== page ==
My son wrote this about his first rehab center (he was nineteen years old): I was shocked that there were no feelings that were uniquely mine. I still owned the details, but there was a community of other people across all ages that used drugs as I did and faced issues similar to mine. On some level, everyone was dealing with the same types of broken relationships, legal issues, and personal shame. I remember being comforted by the commonalities.
My reflection: Addictions have many things in common and this is one reason why Alcoholics Anonymous and Al-Anon work. Within the group, we see ourselves and hear our pain expressed by others. We learn that we’re not alone. My son found comfort in this, and so did I.
Today’s Promise to consider: In our trauma, we find solace with others. In our stories, we learn. Today, I will acknowledge the addiction and allow myself to get help from others. I must give myself the gift of learning from other’s pain. Even though I resisted attending Al-Anon and family group meetings for several years, they became my lifeline. They didn’t fix the addiction, but they helped me to fix myself. I learned that I was not alone.
I just finished your book, Stay Close. It changed my life as a Mom of an addict son. I’ve been in Al Anon 10 years and my son in his addiction 14 years with 8 rehabs. I felt we almost had the same son. The only difference is I only have one child and he is a combat veteran. Otherwise, his addiction has brought me to my knees. My husband is not much help and can isolate well. This past month was the hardest month, when we said NO and followed through with the NO for good. No more money even after the horrific stories he can tell. I’ve chosen not to take his calls to protect myself. He can still call our landline or Dad, with his emergencies. I’m grateful to your son for letting you write this book and his comments. I guess I was finally ready to read it and I share this with my friends how it has changed me.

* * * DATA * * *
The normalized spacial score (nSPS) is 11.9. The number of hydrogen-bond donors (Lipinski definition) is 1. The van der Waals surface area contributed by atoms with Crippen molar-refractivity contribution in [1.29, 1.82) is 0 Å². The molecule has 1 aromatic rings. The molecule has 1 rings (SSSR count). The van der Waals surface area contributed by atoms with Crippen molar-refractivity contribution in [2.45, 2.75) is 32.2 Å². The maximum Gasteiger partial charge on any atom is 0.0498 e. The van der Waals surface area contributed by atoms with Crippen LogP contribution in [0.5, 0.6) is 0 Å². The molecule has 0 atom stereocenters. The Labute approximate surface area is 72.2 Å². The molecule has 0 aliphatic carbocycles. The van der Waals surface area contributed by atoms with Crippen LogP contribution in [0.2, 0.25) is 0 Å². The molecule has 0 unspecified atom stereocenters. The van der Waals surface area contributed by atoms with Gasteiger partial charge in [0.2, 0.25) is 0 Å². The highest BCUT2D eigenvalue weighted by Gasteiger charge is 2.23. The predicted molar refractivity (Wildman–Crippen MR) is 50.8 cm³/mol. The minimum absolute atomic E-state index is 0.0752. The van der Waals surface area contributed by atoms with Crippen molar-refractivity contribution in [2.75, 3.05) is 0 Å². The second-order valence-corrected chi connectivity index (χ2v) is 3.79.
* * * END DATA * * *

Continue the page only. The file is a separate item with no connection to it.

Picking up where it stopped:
My dear Nancy, I understand. I know that ache and the tears that come when we say ‘no’ and finally mean it. I also know the feeling of addiction bringing me to my knees. Our very souls suffer when we see our sons destroying themselves.
Yes, you need to protect yourself. Addicts are master manipulators, and they know how to break us down.
Thank you so much for writing and for sharing with me. I’ll stay close in love and prayer.
My son just relapsed after 2+yrs being sober. How does that happen and all the lies hes told us even while sober. Its just to much!!!!
My dearest Judy, I’m so sorry. The heartache of every relapse is gut wrenching, but after 2 years of sobriety it’s even harder. Addicts lie in order to keep their addiction. My son did it, your son did it, and almost every addict has done it. It happens. They tell us they’re sober when they’re not. They tell us they’re going to meetings, but they’re not. They assure us they’re going to work or wherever they say they’re going, when they’re not. You’re right – it’s just too much.
The Big Book says that recovery can only be achieved through rigorous honesty. Your son has to do the work. I join you in prayer that he does.
I’ll stay close in love and prayer.